( for the original Countach
engineer Paolo Stanzani might not be as ingenious as his ex-boss Dallara,
but he gained priceless experience in developing racing cars when he was
working for Maserati, then learned a lot from Dallara after joining Lamborghini.
Countach was his first car started from a clean sheet. In particular, the
chassis and drivetrain arrangement were his idea. It was this car that
made his name so famous in the sports car industry, so famous that many
years later when Romano Artioli wanted to create Bugatti EB110, the first
name in his mind was Paolo Stanzani.
the horizontal carburettors
Lamborghini had the best V12 in the industry. Its 3.5-litre V12 employed
double camshafts in each bank of cylinders, not only offering significant
power advantage over Ferrari's single cam V12s, it was also praised for
smoothness and responsiveness. Originally designed by ex-Ferrari engineer
Giotto Bizzarrini, this V12 gained capacity, compression ratio and power
in the following years. While the development of Countach started, the
V12 was already upgraded to 385 hp from 3.9 litres capacity which powered
the last and the fastest Miura, P400SV. What could be better as the starting
point for Countach ?
first Countach (LP400)'s engine
last Countach (Aniversary)'s engine
Stanzani originally wanted
to increase the capacity to 5 litres to provide the power needed for 200
mph top speed. As publicised in the LP500 prototype in the 1971 Geneva
show, the "imagined" V12 displaced 4,971 c.c. and was capable of as much
as 440 hp. However, there were serious development problems (and perhaps
limited by the budget) so that it was soon discarded. Instead, Miura's
3929c.c. unit was adopted, with some modifications of course.
The V12 was extremely "over-square"
to boost power - 82 mm bore versus 62 mm stroke. Aluminium alloy head and
block. Dohc per bank driving 2 valves per cylinder. Compression ratio was
10.5:1. Dry sump lubrication ... all these were the most spectacular specifications
then. The peak power was 375 hp, occurred at sky-high 8,000 rpm if you
believe Lamborghini's claim (usually less trustable). Peak torque was 268
lbft at 5,000 rpm. Don't think it must be very peaky, in fact road testers
praised its good manner. We are going to see that in Chapter VI.
Unlike Miura, the V12 was
positioned in north-south direction for better cooling. The transmission,
now no longer incorporated with the engine sump, was mounted in front of
the engine for better weight distribution.
the most extraordinary part of Countach. Stanzani knew the big V12 would
inevitably made the rear end heavier than the front, thus resulting in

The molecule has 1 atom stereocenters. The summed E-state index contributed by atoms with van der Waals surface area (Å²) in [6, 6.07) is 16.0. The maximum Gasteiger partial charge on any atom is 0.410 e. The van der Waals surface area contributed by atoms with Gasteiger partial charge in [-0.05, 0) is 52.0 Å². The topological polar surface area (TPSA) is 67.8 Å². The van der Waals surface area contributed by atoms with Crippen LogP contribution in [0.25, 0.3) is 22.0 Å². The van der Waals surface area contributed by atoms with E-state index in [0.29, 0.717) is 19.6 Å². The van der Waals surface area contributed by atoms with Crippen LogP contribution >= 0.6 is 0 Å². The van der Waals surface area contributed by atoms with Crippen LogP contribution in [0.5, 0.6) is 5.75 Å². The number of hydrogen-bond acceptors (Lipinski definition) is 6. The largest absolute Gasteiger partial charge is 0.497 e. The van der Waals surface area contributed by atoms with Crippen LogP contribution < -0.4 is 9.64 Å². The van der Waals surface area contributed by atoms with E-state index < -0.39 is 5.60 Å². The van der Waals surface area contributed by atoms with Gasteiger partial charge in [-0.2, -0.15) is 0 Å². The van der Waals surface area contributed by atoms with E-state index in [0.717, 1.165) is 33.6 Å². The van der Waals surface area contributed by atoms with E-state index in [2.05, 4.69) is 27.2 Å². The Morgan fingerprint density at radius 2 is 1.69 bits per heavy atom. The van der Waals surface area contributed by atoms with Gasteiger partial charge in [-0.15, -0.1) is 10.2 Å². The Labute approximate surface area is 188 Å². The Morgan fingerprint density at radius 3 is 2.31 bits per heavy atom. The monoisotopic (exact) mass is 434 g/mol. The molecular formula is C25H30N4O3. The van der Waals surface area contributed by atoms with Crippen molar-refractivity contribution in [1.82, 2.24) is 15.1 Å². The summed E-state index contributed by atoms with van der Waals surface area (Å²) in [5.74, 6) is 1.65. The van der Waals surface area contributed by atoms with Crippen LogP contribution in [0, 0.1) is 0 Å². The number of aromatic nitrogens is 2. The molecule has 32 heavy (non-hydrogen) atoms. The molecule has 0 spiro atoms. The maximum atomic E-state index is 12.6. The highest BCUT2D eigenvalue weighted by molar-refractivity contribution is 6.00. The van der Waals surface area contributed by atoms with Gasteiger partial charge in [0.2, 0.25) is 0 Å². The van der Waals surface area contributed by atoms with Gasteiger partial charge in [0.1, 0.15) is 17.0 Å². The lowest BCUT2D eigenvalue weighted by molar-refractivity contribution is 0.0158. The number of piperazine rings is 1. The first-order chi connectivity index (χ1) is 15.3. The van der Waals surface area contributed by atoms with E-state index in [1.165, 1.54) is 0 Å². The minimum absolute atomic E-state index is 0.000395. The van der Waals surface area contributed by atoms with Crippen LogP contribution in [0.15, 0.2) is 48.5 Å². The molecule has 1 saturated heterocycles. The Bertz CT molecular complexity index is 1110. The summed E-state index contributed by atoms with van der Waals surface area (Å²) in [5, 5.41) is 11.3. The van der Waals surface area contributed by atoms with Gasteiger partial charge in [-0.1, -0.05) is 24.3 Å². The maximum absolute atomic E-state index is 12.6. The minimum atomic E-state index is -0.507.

excessive oversteer and difficult handling. To make Countach more balanced,
he created a new idea - placing the gearbox and clutch in front of the
engine, that is, in the wide central tunnel between the driver and the
passenger. There was another advantage: the linkage between shifter and
gearbox was vastly shortened so that gearshift became more precise and
Nevertheless, there were
some drawbacks. The output from the gearbox was transmitted back to the
rear axle via a drive shaft locating underneath the engine, inside the
sump. Inevitably, the engine had to be raised for a few inches to accommodate
the drive shaft. As a result, center of gravity was raised, too.
As the engine sat higher,
to compensate the loss of rear vision, the carburettors were repositioned
to horizontal, hence less ideal breathing and 10 horsepower loss compared
with Miura SV.
Ferrari's boxer engine also
got similar problem. Since the 12 cylinders engine was too long, it simply
gearbox underneath the engine.
As a result, the engine was placed even higher than Countach’s although
it was a flat engine. Other mid-engined 12 cylinders cars chose to install
the gearbox behind the engine and rear axle. This retained low centre of
gravity but couldn’t help balancing front and rear weight distribution.
No matter which layout, there are always some problems exist.
Chassis and body
experience of tubular space frame technology in designing the Maserati
Tipo 61 "Birdcage" race car, Stanzani adopted tubular space frame construction
in Countach. Although it was quite complex and costly, high rigidity and
lightness were guaranteed. The chassis also acted as supports for the body
panels, which were made of hand-beaten light aluminium. On the other hand,
nearly the whole underbody, except the chassis, was made of glass fiber.
At the time when carbon fiber
was not yet invented, Countach undoubtedly did everything to save weight.
In order to enhance stability in high speed cornering, the body was made
wide and low. Wider body did not reflect in cabin room, because the space
frames created a wide sill between the door and the seat. Ultra-low body
was achieved by installing the thin seats directly to the floor, though
I suspect its effectiveness in lowering the overall centre of gravity.
It couldn't help much the drag too, because any reduction in frontal area
was nothing compared with the awful drag coefficient in-excess of 0.40.
As expected for a supercar,
Countach employed unequal-length double wishbones suspensions in all corners.